am- p es w E at a fi ud- i ulti- v hree p inary a

    Fig. 1. Biosensor array with immobilized enzymes connected to a multipo- tentiostat; Pt–graphite sensors 2 and 3 with tyrosinase (TYR); Pt–graphite sensors 4 and 5 with horseradish peroxidase (HRP); Pt sensor 6 was left unmodified (Pt); Pt sensor 7 with butyryl cholinesterase (BChE); Pt sensor 8 and 1 with acetyl cholinesterase (AChE). A potential of−50 mV and 350 mV relative to the Ag/AgCl reference electrode was applied to Pt–graphite and Pt electrodes, respectively.

    et al., 1996; Plegge et al., 2000) or enzyme (Dock et al., 2004a,b) based sensors, while a fourth is concerned with quantitative gas detection under varying environmental con- ditions (Delpha et al., 2001). The latter uses feature extrac- tion like slope and steady state intensity from conductivity curves.

    Sensors based on biological responses from immobilized microorganisms and enzymes are inherently plagued by tem- poral drift. The drift is caused by a variety of factors deter- mined by the chemical and physical environment, i.e. tem- perature, pH and other constituents, which may influence the signal both in the short and in the long term (aging). Math- ematical methods to counteract the drift includes additive correction (Holmin et al., 2001), multiplicative drift correc- tion (MDC) (Artursson et al., 2000; Haugen et al., 2000) and component correction (CC) (Artursson et al., 2000; Holmin et al., 2001) and involves measuring known substances or mixtures of substances as reference. The additive correction (Holmin et al., 2001) (i.e. baseline correction) works if there is a drift in all sensor/channel responses towards a constant matrix present in the same amount in all samples or in cases where the instrument drift is only concerned with the base- line and not the sensitivity. If the sensitivity is influenced by drift, MDC or similar methods should be applied. In MDC it is assumed that the drift is multiplicative, which means that the perturbation from poisoning, environmental changes or a on- s nd the r h sig- n rtant f nal s l., 2 n in d an-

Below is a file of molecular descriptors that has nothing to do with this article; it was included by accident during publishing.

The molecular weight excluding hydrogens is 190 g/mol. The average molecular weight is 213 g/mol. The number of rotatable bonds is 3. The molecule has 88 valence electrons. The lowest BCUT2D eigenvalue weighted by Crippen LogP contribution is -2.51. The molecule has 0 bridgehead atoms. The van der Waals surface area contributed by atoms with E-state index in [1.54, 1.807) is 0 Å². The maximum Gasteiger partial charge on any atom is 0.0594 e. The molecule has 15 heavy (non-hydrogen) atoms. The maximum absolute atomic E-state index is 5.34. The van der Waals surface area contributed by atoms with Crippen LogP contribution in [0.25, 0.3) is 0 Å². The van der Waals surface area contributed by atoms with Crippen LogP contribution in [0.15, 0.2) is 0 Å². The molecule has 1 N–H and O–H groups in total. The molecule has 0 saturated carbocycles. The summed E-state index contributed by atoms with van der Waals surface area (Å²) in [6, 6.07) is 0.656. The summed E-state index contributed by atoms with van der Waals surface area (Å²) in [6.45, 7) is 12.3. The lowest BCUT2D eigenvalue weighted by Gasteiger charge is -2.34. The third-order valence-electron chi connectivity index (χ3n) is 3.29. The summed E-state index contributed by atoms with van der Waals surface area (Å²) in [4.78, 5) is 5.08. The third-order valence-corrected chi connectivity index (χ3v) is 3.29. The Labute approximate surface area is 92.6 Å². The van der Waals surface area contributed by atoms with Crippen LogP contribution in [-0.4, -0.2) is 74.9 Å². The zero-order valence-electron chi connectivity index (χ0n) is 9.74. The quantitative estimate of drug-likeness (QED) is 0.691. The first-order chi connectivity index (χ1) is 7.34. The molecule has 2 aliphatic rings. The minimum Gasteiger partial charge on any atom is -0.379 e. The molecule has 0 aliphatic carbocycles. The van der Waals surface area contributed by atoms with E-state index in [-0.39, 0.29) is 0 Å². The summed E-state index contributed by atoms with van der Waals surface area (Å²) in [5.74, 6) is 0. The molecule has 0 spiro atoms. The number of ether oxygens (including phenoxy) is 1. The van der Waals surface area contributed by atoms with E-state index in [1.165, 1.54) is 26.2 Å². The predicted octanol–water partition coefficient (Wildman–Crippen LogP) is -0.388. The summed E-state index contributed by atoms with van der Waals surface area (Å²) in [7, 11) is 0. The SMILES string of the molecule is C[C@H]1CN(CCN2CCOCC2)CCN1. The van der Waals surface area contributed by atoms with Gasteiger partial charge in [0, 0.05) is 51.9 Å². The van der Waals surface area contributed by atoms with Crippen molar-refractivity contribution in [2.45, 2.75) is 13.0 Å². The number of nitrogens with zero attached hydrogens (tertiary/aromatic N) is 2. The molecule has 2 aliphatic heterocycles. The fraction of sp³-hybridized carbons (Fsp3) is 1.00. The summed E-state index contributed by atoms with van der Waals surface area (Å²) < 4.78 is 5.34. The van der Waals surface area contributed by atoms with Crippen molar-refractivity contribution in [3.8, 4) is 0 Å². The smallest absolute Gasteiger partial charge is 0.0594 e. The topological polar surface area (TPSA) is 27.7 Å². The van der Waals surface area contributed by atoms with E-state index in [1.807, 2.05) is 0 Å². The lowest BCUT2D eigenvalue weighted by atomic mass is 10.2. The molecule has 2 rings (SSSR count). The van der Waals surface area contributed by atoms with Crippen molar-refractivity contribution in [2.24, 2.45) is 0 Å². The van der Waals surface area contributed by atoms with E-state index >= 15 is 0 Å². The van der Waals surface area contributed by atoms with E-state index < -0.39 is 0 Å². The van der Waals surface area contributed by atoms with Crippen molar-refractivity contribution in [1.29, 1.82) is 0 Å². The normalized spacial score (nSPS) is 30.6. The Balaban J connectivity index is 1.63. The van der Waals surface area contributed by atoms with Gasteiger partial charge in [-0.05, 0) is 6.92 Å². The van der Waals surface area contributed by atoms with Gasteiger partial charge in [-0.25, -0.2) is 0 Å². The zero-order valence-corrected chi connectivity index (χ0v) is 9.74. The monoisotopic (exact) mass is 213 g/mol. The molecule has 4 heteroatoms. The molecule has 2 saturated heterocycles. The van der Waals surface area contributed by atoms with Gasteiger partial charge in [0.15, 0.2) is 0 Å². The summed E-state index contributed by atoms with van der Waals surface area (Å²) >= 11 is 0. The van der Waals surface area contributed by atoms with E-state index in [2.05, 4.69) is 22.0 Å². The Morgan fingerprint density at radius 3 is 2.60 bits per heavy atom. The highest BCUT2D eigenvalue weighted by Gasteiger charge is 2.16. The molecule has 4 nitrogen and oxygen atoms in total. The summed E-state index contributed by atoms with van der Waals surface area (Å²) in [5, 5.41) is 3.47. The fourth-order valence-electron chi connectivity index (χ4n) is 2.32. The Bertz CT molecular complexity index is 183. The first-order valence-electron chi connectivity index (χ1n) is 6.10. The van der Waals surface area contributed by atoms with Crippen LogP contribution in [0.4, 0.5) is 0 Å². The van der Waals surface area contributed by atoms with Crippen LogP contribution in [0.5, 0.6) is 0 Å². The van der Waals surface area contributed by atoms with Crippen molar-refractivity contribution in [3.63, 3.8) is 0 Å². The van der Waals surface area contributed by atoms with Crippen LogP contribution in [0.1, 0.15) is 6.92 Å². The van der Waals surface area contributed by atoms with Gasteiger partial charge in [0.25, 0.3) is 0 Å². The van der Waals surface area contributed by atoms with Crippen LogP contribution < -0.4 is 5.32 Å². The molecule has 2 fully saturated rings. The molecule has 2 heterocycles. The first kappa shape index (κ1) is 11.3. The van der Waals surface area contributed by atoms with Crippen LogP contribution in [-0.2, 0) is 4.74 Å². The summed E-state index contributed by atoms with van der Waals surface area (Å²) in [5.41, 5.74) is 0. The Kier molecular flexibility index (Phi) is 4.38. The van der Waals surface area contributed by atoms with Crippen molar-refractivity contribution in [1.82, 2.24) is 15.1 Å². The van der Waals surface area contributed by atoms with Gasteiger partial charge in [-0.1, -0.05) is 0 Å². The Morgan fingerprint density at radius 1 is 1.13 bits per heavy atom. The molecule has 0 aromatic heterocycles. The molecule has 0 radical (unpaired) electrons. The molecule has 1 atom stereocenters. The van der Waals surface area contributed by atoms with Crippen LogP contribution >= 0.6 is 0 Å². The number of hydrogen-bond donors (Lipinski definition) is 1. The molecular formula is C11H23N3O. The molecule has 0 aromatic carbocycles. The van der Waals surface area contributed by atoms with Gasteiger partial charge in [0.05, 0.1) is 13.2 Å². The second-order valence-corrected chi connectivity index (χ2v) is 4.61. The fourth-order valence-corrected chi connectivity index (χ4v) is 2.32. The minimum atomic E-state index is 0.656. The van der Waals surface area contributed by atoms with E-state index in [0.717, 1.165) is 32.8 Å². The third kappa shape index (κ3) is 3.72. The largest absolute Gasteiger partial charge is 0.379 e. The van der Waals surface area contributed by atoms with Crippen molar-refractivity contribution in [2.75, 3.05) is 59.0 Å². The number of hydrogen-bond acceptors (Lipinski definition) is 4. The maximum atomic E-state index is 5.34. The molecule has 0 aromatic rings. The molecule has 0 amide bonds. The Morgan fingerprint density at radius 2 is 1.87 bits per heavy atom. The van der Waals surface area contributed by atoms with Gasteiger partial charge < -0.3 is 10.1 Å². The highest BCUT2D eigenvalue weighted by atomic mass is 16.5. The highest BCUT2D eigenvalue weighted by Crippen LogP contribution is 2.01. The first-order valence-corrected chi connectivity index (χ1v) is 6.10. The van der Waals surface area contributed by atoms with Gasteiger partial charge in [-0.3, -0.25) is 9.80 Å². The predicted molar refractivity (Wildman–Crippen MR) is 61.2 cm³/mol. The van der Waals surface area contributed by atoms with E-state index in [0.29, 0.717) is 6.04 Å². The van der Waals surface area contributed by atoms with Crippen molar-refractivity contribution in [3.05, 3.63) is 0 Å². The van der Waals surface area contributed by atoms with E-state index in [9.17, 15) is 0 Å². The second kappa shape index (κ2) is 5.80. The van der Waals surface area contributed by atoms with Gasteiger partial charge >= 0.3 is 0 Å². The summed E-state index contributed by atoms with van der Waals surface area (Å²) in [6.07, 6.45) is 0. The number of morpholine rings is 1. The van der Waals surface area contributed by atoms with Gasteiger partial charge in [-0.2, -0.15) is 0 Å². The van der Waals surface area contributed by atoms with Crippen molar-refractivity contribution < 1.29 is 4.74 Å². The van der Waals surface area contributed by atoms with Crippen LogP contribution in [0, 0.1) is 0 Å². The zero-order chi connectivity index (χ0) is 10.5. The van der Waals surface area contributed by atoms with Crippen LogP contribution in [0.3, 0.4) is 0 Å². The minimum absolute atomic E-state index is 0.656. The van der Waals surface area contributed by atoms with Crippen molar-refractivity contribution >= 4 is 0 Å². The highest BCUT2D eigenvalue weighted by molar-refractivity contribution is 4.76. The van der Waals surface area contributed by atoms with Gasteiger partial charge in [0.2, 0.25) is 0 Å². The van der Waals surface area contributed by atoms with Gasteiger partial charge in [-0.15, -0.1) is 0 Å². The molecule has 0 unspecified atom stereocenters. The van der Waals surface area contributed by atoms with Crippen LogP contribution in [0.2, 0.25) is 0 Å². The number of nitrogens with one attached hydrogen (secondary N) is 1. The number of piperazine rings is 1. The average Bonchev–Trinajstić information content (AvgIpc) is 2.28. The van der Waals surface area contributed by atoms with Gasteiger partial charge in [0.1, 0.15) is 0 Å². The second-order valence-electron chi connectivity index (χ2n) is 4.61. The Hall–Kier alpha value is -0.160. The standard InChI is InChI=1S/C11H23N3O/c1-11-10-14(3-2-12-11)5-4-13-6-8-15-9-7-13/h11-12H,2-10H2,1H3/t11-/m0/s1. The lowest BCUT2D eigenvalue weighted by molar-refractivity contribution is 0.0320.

he form of an alarm indication would appear in no mor